Monday, 7 September 2009

Hot Standby

I'm currently working on the Hot Standby project, which kicked off design and development around July 2008 and was active through to February 2009. After a break to assist with the release of Postgres 8.4, the project began again in July 2009 as planned. It's definitely been a voyage of discovery.

Hot Standby seems to be a popular feature from two recent polls, so I guess that is why some people have been getting fairly anxious about the project recently. Anyway, what is it? Why is it important? Let me explain.

If you set up Log Shipping replication with PostgreSQL (called "Warm Standby" in the docs), you'll discover that the standby node can't run queries. All it does is keep processing changes so that it keeps mostly/nearly/eventually up to date with the Master - hence why its called a "warm" standby. Useful, but not enough, hence we move on to Hot Standby.

Why "Hot"? I've used the terms Cold/Warm/Hot similarly to the way they're used in other areas of High Availability computing. A Cold Standby/Spare is one that isn't available for immediate use and requires some work to get things configured. A Warm Standby/Spare is one that can be put into action fairly quickly, while a Hot Standby/Spare is one that can be used immediately without taking the system offline.

With Postgres, Hot Standby refers to the ability to

* Run read-only queries on a standby server that is being concurrently maintained by log shipping replication. We use full MVCC so read-only queries don't block incoming changes, nor do the changes lock out queries. There are some conflicts that can occur, discussed later.

* Switch from standby mode to normal/master-mode without stopping/restarting the server. So queries keep on running without interruption while the database server changes mode - hence it is "Hot". Many people are unaware of this second aspect of the feature.

The reasons for query conflicts are fairly detailed for a short blog, so I'll cover that in a later post. There'll be detailed docs with the patch when it's available around Sept 15.

The strange thing about Hot Standby is "it just works". When you run a few queries there's an initial buzz, but then you realise that it all works normally without much fuss. That's a shame really because this is probably the most technical patch to hit Postgres in years, involving many different parts of the internals. Seems fair though, after all, I admit I give scarcely no thought to all the people who spent time on the hardware and software that allows me to write this and for you to read it.

I'll be in Tokyo for the JPUG 10th Anniversary meeting later this year to present about Hot Standby. I'm very pleased to be attending and it would be a good place to learn more.

There's a practical course in London in late September if you want to work together while we cover the full details on Hot Standby and replication. Probably be more training dates and other events over the coming months also.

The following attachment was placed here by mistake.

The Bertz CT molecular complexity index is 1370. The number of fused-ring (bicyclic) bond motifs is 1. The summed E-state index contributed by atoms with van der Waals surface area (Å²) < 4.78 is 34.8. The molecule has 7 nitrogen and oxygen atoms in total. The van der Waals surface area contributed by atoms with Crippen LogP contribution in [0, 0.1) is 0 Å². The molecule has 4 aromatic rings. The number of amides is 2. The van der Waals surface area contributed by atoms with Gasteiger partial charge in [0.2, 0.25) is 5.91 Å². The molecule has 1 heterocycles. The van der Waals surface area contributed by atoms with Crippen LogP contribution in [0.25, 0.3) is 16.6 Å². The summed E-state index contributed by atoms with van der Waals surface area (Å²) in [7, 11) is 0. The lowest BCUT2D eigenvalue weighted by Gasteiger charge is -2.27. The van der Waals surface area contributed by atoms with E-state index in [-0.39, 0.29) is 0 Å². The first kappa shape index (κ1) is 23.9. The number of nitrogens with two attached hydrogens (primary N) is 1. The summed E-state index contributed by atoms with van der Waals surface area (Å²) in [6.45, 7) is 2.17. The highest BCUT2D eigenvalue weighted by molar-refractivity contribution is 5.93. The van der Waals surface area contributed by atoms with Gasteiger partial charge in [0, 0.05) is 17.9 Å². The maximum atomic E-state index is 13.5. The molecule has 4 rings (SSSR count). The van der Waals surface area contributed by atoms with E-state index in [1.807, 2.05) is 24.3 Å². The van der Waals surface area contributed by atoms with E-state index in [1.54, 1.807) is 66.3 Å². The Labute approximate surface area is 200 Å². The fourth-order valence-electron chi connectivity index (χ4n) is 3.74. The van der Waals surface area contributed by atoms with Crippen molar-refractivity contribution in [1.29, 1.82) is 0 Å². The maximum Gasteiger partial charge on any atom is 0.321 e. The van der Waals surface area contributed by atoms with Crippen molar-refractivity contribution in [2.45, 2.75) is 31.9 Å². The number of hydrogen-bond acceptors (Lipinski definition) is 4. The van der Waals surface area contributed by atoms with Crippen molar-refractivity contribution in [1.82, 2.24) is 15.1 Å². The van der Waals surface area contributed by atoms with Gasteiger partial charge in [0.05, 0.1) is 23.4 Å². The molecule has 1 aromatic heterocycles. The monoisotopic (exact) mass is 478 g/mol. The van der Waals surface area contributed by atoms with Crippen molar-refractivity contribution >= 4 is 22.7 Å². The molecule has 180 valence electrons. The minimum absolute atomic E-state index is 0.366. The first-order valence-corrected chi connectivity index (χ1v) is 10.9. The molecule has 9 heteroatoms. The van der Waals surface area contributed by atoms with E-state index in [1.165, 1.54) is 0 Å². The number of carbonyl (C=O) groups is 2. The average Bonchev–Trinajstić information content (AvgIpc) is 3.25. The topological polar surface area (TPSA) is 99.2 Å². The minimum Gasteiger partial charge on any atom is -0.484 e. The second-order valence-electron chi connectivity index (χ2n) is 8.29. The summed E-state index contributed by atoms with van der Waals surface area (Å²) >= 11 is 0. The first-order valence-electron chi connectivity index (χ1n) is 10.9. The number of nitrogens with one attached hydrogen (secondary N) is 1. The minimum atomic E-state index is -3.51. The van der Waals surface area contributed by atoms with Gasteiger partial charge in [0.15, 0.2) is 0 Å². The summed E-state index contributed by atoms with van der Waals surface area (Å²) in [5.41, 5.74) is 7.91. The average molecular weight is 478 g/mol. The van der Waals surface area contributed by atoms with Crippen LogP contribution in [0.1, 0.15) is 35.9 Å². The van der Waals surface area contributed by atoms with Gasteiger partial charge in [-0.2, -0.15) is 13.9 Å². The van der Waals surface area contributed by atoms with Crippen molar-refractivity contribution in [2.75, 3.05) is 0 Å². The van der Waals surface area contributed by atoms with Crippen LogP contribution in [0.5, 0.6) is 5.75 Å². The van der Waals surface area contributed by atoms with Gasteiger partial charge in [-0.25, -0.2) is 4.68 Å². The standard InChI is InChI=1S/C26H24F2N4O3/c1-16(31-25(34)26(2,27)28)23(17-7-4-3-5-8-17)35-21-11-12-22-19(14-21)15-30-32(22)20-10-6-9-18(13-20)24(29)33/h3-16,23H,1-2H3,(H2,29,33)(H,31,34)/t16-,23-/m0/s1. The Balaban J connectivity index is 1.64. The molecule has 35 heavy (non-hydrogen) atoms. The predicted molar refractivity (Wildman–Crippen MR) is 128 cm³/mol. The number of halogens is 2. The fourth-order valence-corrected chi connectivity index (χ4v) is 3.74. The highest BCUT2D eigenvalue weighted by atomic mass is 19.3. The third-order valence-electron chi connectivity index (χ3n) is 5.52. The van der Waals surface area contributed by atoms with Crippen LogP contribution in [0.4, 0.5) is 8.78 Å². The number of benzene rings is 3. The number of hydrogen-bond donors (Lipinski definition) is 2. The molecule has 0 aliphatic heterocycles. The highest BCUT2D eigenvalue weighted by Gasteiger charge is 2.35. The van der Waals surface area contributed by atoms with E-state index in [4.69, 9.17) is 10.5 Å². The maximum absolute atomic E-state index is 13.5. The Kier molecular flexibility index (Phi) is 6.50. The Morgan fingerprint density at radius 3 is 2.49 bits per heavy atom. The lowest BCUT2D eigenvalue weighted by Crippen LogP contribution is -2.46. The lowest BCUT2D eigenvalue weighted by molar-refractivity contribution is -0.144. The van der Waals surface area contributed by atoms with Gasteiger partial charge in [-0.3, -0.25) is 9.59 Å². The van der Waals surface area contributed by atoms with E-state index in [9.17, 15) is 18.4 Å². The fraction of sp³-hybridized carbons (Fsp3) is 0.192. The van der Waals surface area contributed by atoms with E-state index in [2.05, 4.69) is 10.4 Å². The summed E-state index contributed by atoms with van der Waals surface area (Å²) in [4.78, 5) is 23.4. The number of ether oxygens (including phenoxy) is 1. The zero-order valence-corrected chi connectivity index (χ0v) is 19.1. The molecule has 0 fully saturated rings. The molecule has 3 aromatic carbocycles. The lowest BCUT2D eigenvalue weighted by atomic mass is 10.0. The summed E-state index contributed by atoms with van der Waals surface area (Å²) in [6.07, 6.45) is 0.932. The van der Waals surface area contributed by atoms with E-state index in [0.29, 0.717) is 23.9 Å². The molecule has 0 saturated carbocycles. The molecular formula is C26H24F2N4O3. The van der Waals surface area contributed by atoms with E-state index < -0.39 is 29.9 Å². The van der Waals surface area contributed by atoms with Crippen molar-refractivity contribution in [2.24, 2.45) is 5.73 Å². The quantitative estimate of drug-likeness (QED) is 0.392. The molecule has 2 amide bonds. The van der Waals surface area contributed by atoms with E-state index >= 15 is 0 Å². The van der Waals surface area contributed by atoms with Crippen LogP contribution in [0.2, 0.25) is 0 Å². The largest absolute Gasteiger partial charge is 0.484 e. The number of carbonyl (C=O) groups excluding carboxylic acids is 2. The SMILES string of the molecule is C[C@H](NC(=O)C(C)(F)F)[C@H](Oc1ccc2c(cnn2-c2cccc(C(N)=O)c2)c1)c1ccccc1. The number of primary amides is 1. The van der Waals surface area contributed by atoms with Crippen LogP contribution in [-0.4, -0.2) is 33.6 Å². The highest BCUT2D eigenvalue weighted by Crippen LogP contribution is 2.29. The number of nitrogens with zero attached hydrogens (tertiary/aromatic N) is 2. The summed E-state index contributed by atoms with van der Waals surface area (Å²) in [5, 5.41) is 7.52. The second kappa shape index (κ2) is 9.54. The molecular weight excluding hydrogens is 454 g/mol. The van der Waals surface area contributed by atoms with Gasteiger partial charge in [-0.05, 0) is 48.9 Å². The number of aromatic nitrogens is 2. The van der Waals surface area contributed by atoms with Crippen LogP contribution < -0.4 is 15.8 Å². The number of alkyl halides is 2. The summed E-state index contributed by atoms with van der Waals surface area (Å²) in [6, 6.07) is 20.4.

1. hahaha, just works is a problem? i like those sort of problems!!! bring it on, would love to see this in action with postgres

  2. One of the current issues with creating a Warm-Standby within PostgreSQL for a disaster recovery configuration, is the lack of the capability to easily switch back and forth from the master (primary) to the slave (alternate). This situation is desirable for several uses: disaster drills, network patching, OS patching, hardware updates, … If such a capability existed, then transactions against the primary would be stopped, the roles of primary and alternate are temporarily reversed (slave promotion), and the transactions are restarted against the new primary (previous alternate or slave). Then the roles can be reversed back.

    As this is not currently available within PostgreSQL, alternative (inferior replication) DR configurations have to be evaluated.

    My feeling is the improving of the Warm-Standby is more important than the creation of a Hot-Standby. Making PostgreSQL's Warm-Standby more akin to Oracle's Data Guard. Yes, Oracle also released a Hot-Standby configuration within its Data Guard technology referred to as Active Data Guard (with an additional cost).

  3. Thanks for your comments, anon. I guess if it hurts, you're probably doing it wrong. It's true that there is no "switchback" command and that you have to re-issue the commands as if you were starting from scratch. The underlying technology is for you to choose, so many people choose tools like rsync which can significantly reduce the time to re-run the switchback operation by avoiding transferring data that is already the same. That's why most people think what you've described isn't a problem at all and that leaves Hot Standby as a popular feature. I'm not sure why some people overlook this, but they do, so you're not alone.

  4. Another feature I am eager to see is read-only table/tablespace. Right now in my production database there are about 90% of data which are read-only. From time to time, autovacuum picks up these table to prevent XID wrap-around. If read-only table/tablespace is available, I hope I can put these tables in a filesystem that can shared among several database nodes. It will save a lot of disk space.